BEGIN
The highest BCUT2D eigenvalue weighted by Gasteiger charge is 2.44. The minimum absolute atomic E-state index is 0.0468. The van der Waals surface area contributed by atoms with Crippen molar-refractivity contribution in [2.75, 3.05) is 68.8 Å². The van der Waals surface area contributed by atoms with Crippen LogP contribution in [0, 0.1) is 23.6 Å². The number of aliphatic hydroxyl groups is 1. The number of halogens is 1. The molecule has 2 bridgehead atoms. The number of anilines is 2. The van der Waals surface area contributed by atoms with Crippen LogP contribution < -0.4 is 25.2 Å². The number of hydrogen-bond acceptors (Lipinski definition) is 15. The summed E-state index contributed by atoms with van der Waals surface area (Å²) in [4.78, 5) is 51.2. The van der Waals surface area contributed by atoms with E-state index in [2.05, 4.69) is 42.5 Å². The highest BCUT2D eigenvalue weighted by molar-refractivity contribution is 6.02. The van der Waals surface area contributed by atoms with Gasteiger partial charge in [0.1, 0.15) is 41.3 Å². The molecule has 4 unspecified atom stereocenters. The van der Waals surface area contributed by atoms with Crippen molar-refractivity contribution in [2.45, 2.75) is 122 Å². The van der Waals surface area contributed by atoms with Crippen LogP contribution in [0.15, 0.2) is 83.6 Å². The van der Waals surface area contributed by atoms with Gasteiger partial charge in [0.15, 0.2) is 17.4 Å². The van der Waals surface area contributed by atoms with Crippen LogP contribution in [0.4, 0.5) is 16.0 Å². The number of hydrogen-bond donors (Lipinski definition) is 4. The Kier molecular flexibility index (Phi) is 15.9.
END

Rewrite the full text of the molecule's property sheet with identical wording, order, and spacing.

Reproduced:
The highest BCUT2D eigenvalue weighted by Gasteiger charge is 2.44. The minimum absolute atomic E-state index is 0.0468. The van der Waals surface area contributed by atoms with Crippen molar-refractivity contribution in [2.75, 3.05) is 68.8 Å². The van der Waals surface area contributed by atoms with Crippen LogP contribution in [0, 0.1) is 23.6 Å². The number of aliphatic hydroxyl groups is 1. The number of halogens is 1. The molecule has 2 bridgehead atoms. The number of anilines is 2. The van der Waals surface area contributed by atoms with Crippen LogP contribution < -0.4 is 25.2 Å². The number of hydrogen-bond acceptors (Lipinski definition) is 15. The summed E-state index contributed by atoms with van der Waals surface area (Å²) in [4.78, 5) is 51.2. The van der Waals surface area contributed by atoms with E-state index in [2.05, 4.69) is 42.5 Å². The highest BCUT2D eigenvalue weighted by molar-refractivity contribution is 6.02. The van der Waals surface area contributed by atoms with Gasteiger partial charge in [0.1, 0.15) is 41.3 Å². The molecule has 4 unspecified atom stereocenters. The van der Waals surface area contributed by atoms with Crippen molar-refractivity contribution in [2.45, 2.75) is 122 Å². The van der Waals surface area contributed by atoms with Crippen LogP contribution in [0.15, 0.2) is 83.6 Å². The van der Waals surface area contributed by atoms with Gasteiger partial charge in [0.15, 0.2) is 17.4 Å². The van der Waals surface area contributed by atoms with Crippen LogP contribution in [0.4, 0.5) is 16.0 Å². The number of hydrogen-bond donors (Lipinski definition) is 4. The Kier molecular flexibility index (Phi) is 15.9.